Publication Title: Lancet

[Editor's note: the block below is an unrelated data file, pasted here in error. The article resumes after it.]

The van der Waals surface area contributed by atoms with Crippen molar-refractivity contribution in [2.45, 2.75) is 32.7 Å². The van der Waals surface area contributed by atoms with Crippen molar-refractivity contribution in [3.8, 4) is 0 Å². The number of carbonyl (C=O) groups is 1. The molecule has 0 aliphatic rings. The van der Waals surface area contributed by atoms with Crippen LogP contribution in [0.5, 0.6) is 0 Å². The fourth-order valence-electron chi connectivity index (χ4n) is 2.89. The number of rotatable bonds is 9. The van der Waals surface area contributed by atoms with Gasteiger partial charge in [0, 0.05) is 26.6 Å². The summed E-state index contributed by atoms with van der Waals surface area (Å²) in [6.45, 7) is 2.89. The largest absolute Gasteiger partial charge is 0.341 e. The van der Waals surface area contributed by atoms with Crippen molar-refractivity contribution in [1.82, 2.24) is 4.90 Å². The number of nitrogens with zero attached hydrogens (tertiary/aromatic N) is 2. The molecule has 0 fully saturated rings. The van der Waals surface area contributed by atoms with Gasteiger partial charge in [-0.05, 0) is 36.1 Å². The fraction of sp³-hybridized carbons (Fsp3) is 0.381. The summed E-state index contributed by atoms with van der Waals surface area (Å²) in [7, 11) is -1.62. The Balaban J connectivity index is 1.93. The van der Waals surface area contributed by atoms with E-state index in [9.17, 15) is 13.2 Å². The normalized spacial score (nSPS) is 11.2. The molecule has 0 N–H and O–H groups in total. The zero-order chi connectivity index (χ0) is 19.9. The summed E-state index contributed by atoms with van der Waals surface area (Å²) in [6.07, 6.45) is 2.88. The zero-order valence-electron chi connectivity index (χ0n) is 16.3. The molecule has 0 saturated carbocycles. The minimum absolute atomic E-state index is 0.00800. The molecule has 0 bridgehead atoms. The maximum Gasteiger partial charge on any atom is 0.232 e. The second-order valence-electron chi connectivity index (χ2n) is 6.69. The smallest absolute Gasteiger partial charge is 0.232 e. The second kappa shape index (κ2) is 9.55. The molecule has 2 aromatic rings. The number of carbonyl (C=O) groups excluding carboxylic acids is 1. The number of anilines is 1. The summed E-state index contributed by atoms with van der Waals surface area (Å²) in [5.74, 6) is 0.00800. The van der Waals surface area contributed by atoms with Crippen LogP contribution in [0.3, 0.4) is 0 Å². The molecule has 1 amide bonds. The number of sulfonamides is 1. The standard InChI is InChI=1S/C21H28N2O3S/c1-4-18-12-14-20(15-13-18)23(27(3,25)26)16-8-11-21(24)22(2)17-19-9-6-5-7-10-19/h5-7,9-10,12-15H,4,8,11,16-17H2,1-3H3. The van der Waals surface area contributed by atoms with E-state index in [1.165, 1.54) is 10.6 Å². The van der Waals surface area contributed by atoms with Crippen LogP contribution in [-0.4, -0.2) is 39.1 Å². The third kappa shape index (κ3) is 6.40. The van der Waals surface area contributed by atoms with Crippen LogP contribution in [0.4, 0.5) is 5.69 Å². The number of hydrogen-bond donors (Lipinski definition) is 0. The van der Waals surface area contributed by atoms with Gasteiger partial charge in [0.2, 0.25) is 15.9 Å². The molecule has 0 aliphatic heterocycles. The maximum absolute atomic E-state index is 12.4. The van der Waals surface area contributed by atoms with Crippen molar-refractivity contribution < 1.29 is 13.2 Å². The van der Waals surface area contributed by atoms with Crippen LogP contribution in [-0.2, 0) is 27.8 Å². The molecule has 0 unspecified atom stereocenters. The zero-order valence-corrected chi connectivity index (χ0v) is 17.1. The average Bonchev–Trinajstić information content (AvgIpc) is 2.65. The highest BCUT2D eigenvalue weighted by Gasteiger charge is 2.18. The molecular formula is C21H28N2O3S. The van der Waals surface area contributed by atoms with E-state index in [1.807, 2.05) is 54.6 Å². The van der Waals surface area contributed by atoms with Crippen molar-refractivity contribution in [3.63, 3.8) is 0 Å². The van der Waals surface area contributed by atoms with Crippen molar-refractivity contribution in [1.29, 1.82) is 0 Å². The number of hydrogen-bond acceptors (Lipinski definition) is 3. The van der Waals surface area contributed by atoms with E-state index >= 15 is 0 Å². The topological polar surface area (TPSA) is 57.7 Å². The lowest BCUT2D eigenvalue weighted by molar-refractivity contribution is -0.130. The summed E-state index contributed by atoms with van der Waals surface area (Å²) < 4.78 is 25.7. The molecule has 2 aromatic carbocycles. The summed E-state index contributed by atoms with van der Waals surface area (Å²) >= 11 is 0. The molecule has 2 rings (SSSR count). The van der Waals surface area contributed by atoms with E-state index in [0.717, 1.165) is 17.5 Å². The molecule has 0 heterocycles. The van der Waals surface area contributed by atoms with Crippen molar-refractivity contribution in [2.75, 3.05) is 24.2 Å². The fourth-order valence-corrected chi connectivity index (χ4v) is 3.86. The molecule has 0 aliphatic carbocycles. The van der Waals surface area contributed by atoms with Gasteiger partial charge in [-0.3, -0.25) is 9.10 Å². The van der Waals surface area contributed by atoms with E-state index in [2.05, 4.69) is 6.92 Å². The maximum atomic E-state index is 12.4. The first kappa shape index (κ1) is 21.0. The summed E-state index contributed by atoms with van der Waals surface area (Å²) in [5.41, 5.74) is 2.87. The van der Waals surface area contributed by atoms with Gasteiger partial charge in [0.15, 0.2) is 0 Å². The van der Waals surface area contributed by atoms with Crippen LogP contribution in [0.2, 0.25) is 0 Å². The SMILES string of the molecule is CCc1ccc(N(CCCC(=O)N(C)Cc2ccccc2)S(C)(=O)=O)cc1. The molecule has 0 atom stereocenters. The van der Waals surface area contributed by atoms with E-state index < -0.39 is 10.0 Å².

Abstract: Lack of education and an economic dependence on men are often suggested as important risk factors for HIV infection in women. We assessed the efficacy of a cash transfer programme to reduce the risk of sexually transmitted infections in young women. In this cluster randomised trial, never-married women aged 13–22 years were recruited from 176 enumeration areas in the Zomba district of Malawi and randomly assigned with computer-generated random numbers by enumeration area (1:1) to receive cash payments (intervention group) or nothing (control group). Intervention enumeration areas were further randomly assigned with computer-generated random numbers to conditional (school attendance required to receive payment) and unconditional (no requirements to receive payment) groups. Participants in both intervention groups were randomly assigned by a lottery to receive monthly payments ranging from US$1 to $5, while their parents were independently assigned with computer-generated random numbers to receive $4–10. Behavioural risk assessments were done at baseline and 12 months; serology was tested at 18 months. Participants were not masked to treatment status but counsellors doing the serologic testing were. The primary outcomes were prevalence of HIV and herpes simplex virus 2 (HSV-2) at 18 months and were assessed by intention-to-treat analyses. Cash transfer programmes can reduce HIV and HSV-2 infections in adolescent schoolgirls in low- income settings. Structural interventions that do not directly target sexual behaviour change can be important components of HIV prevention strategies.